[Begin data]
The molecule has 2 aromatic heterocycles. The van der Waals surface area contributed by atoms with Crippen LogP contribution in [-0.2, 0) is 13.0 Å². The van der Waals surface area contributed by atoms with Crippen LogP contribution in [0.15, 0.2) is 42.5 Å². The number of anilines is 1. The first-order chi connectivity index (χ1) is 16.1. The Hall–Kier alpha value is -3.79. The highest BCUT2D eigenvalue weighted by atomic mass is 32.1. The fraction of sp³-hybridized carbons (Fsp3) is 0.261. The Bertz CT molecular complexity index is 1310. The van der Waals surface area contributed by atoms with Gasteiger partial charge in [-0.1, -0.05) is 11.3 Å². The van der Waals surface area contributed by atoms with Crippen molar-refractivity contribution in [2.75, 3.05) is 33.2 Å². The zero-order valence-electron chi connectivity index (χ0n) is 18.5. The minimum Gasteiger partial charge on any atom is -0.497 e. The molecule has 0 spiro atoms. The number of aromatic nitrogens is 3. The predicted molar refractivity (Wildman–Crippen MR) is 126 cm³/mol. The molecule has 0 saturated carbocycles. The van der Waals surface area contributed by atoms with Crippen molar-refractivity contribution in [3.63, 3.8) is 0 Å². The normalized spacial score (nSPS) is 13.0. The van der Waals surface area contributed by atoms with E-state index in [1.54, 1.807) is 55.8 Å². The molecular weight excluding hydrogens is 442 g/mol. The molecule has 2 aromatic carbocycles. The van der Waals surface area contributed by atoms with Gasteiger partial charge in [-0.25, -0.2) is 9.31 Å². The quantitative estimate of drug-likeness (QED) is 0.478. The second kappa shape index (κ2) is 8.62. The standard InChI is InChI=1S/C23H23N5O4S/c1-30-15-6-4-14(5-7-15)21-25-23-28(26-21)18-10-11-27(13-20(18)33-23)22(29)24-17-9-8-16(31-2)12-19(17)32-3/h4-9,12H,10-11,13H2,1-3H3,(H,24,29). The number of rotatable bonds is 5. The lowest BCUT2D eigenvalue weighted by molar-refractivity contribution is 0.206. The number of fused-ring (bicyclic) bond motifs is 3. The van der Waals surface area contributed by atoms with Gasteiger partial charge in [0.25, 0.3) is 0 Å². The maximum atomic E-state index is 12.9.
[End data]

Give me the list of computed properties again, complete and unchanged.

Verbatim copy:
The molecule has 2 aromatic heterocycles. The van der Waals surface area contributed by atoms with Crippen LogP contribution in [-0.2, 0) is 13.0 Å². The van der Waals surface area contributed by atoms with Crippen LogP contribution in [0.15, 0.2) is 42.5 Å². The number of anilines is 1. The first-order chi connectivity index (χ1) is 16.1. The Hall–Kier alpha value is -3.79. The highest BCUT2D eigenvalue weighted by atomic mass is 32.1. The fraction of sp³-hybridized carbons (Fsp3) is 0.261. The Bertz CT molecular complexity index is 1310. The van der Waals surface area contributed by atoms with Gasteiger partial charge in [-0.1, -0.05) is 11.3 Å². The van der Waals surface area contributed by atoms with Crippen molar-refractivity contribution in [2.75, 3.05) is 33.2 Å². The zero-order valence-electron chi connectivity index (χ0n) is 18.5. The minimum Gasteiger partial charge on any atom is -0.497 e. The molecule has 0 spiro atoms. The number of aromatic nitrogens is 3. The predicted molar refractivity (Wildman–Crippen MR) is 126 cm³/mol. The molecule has 0 saturated carbocycles. The van der Waals surface area contributed by atoms with Crippen molar-refractivity contribution in [3.63, 3.8) is 0 Å². The normalized spacial score (nSPS) is 13.0. The van der Waals surface area contributed by atoms with E-state index in [1.54, 1.807) is 55.8 Å². The molecular weight excluding hydrogens is 442 g/mol. The molecule has 2 aromatic carbocycles. The van der Waals surface area contributed by atoms with Gasteiger partial charge in [-0.25, -0.2) is 9.31 Å². The quantitative estimate of drug-likeness (QED) is 0.478. The second kappa shape index (κ2) is 8.62. The standard InChI is InChI=1S/C23H23N5O4S/c1-30-15-6-4-14(5-7-15)21-25-23-28(26-21)18-10-11-27(13-20(18)33-23)22(29)24-17-9-8-16(31-2)12-19(17)32-3/h4-9,12H,10-11,13H2,1-3H3,(H,24,29). The number of rotatable bonds is 5. The lowest BCUT2D eigenvalue weighted by molar-refractivity contribution is 0.206. The number of fused-ring (bicyclic) bond motifs is 3. The van der Waals surface area contributed by atoms with Gasteiger partial charge in [0.25, 0.3) is 0 Å². The maximum atomic E-state index is 12.9.